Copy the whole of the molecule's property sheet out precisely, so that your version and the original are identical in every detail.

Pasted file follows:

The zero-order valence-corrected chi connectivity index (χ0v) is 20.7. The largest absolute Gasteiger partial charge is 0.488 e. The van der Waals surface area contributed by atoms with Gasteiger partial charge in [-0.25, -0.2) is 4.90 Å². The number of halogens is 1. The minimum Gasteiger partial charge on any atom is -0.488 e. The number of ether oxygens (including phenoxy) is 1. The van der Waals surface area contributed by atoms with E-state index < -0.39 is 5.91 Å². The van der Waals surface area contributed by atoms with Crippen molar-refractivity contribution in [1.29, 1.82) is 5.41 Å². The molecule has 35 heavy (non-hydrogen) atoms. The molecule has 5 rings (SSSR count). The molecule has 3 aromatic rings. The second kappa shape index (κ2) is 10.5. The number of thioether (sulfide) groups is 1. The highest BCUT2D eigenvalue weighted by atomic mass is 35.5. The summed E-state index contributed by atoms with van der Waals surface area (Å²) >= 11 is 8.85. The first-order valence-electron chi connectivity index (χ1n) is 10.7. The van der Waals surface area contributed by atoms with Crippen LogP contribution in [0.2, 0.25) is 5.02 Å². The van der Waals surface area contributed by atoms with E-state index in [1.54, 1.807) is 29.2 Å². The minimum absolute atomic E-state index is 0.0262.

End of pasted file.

The zero-order valence-corrected chi connectivity index (χ0v) is 20.7. The largest absolute Gasteiger partial charge is 0.488 e. The van der Waals surface area contributed by atoms with Gasteiger partial charge in [-0.25, -0.2) is 4.90 Å². The number of halogens is 1. The minimum Gasteiger partial charge on any atom is -0.488 e. The number of ether oxygens (including phenoxy) is 1. The van der Waals surface area contributed by atoms with E-state index < -0.39 is 5.91 Å². The van der Waals surface area contributed by atoms with Crippen molar-refractivity contribution in [1.29, 1.82) is 5.41 Å². The molecule has 35 heavy (non-hydrogen) atoms. The molecule has 5 rings (SSSR count). The molecule has 3 aromatic rings. The second kappa shape index (κ2) is 10.5. The number of thioether (sulfide) groups is 1. The highest BCUT2D eigenvalue weighted by atomic mass is 35.5. The summed E-state index contributed by atoms with van der Waals surface area (Å²) >= 11 is 8.85. The first-order valence-electron chi connectivity index (χ1n) is 10.7. The van der Waals surface area contributed by atoms with Crippen LogP contribution in [0.2, 0.25) is 5.02 Å². The van der Waals surface area contributed by atoms with E-state index in [1.54, 1.807) is 29.2 Å². The minimum absolute atomic E-state index is 0.0262.